Securing the Dreams of Scholars at Risk


*This contribution is provided by an anonymous author*

People used to describe me as a dreamer. I am a dreamer in the sense that I dreamed one day I will find a cure for serious diseases, and I ended up working on colon cancer research at a prominent Australian University. There is a little story behind all of this – I was brought up asking a lot of questions and I found myself skilled at analysing problems to find solutions.

This led me to finish my doctorate at a young age from an esteemed University in the Middle East; where the style of study was based on the American system. I graduated as a youngest scientist in my home country. My passion to discover and design new medical treatments was constant; in 2010, I was nominated for a Youth Fellowship and I was busy with a focus on nanomedicine. At this time, the minister of Higher Education and Scientific Research decided to send me abroad to get this specialist understanding of a complex field, and I joined a top Australian research University. My research here was on designing new active nanomaterials that target colon cancer without effecting normal tissue cells.

In 2013, I went back home filled with hope and eager to rebuild my country through teaching and more research on nanomedicine – especially to educate students at my home University. At that time, I didn’t realise or imagine that the words whispered in my ear from the person I met prior to Australia at the Ministry of Education would come to be true,

Don’t think that going abroad will change your life forever.

I was treated badly from many people – especially from males. Travelling alone, internationally, and unmarried, made me an easy target for men in my home country. I faced a sexual attack in my office when I refused married one of my Ph.D students. Unfortunately I couldn’t report the incident because I will be the person with the blame, and I didn’t mention it to my family, as I will be forced to marry somebody without my choice.

I realised that I needed to join one of the political parties who had a different agenda in my home country to survive, and to secure my family. But this was against my principles, and against my commitment and promise to my home country. When we graduate from our studies we make a commitment and promise to serve our country no matter what it will cost us. So, instead, I decided to leave my country and I contacted the international Institute of Education-Scholar rescue fund (IIE-SRF, USA), as a scholar at risk.

I joined my previous team at same Australian University in 2014, working on hosting postgraduate students into the team, continuing my passion on designing and developing new treatments for cancer. And, at the same time, working on updating classrooms back in my home country through a special program.

Before finishing my fellowship at this Australian University in 2016, I applied for another fellowship initiative “The Phillip Schwartz Fellowship”, identifying as being a scholar at risk. I was accepted to join one of world’s most expert scientists on breast cancer at a prominent university in Germany. Sadly, I couldn’t join the team due to my refugee status at the time, as I was applying for a protection visa. After finishing my Australian fellowship, and not being able to find a secure place to live, I worked as a gardener – the labour making my neck and shoulders ache. My body have never experienced any physical work before! I came from well-known family, my father was an air force member of the army, serving under the regime for more than 35 years. My mother was a school teacher in the local area.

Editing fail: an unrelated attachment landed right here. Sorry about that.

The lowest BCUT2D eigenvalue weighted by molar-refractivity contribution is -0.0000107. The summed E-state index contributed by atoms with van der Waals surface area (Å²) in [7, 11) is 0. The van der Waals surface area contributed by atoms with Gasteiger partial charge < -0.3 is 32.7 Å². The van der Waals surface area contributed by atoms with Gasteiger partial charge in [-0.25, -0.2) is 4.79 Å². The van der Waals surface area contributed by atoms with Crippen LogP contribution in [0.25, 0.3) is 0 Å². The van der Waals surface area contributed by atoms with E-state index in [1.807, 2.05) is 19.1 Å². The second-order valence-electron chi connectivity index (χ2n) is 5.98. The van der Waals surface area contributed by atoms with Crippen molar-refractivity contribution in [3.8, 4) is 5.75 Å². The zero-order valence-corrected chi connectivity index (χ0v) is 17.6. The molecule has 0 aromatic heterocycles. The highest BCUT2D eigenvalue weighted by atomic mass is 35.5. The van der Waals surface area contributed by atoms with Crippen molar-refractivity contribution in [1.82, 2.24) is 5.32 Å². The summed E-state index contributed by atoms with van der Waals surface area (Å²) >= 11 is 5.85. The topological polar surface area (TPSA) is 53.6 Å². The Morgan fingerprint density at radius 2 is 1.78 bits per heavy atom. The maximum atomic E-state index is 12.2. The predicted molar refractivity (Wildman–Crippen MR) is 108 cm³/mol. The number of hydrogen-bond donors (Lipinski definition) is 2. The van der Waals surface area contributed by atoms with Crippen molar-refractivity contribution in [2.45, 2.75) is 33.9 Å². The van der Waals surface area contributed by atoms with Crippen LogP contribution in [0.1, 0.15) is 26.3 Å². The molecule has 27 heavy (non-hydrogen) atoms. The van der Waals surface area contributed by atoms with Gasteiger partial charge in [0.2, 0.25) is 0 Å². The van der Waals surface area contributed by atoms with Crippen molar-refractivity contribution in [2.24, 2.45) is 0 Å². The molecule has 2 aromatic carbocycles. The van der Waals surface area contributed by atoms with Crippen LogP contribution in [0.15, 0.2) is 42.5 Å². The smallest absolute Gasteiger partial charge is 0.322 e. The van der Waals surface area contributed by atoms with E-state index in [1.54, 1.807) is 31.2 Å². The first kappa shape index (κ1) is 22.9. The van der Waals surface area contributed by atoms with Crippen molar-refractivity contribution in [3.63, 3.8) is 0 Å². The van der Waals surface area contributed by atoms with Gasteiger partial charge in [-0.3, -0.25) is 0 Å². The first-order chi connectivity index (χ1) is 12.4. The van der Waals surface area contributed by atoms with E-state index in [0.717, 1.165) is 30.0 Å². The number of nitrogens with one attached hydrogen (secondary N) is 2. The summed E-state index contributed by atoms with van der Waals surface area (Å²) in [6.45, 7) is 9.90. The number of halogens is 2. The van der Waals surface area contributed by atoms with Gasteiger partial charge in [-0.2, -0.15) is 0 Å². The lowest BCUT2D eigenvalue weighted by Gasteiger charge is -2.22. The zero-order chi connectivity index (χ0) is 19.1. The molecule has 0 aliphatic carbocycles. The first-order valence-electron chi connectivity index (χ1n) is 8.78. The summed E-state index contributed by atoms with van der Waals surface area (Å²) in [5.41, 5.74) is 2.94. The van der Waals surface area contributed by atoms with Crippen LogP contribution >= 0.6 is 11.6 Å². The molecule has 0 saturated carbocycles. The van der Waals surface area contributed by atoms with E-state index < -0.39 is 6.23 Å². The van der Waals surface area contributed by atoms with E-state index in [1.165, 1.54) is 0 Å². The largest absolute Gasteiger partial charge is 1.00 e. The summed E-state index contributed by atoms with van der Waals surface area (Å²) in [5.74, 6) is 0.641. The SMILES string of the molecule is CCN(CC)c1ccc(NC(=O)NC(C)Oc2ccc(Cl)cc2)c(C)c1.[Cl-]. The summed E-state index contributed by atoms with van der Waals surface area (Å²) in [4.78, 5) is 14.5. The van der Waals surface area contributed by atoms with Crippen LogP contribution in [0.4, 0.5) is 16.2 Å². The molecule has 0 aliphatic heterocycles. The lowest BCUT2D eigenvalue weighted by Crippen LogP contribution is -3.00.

My whole life was turned upside-down after my IIE-SRF fellowship ended in October 2016. Germany refused my request to defer my fellowship until I my permanent residency was granted. Knowing this, I decided to find another opportunity in Australia with an Endeavour Scholarship and other Fellowships, in cooperation with another Australian University, as an international candidate. In July 2017 I was finally granted permanent residency for Australia, the most amazing event in my life. I was also granted an Australian Endeavour fellowship in November 2017, but unfortunately since I was an international resident (of my home state) at the time of application, I was no longer eligible to undertake this fellowship and the research.

My father was recently diagnosed with prostate cancer, which has spread to his bones. I feel far more eager now to find a treatment to help people like my father. My father used to encourage me with his words,

…to go abroad, because I trust that it is there that you will find people who appreciate your mind and your knowledge.

I am sharing with your my story with the hope to encourage and inspire other women in similar situations to my own. At the same time, I would like any kind of support from Australia to secure my professional development, and help me to rebuild my life in this new country. I want to be part of the Australian community, and to serve this country where I am proud to belong.

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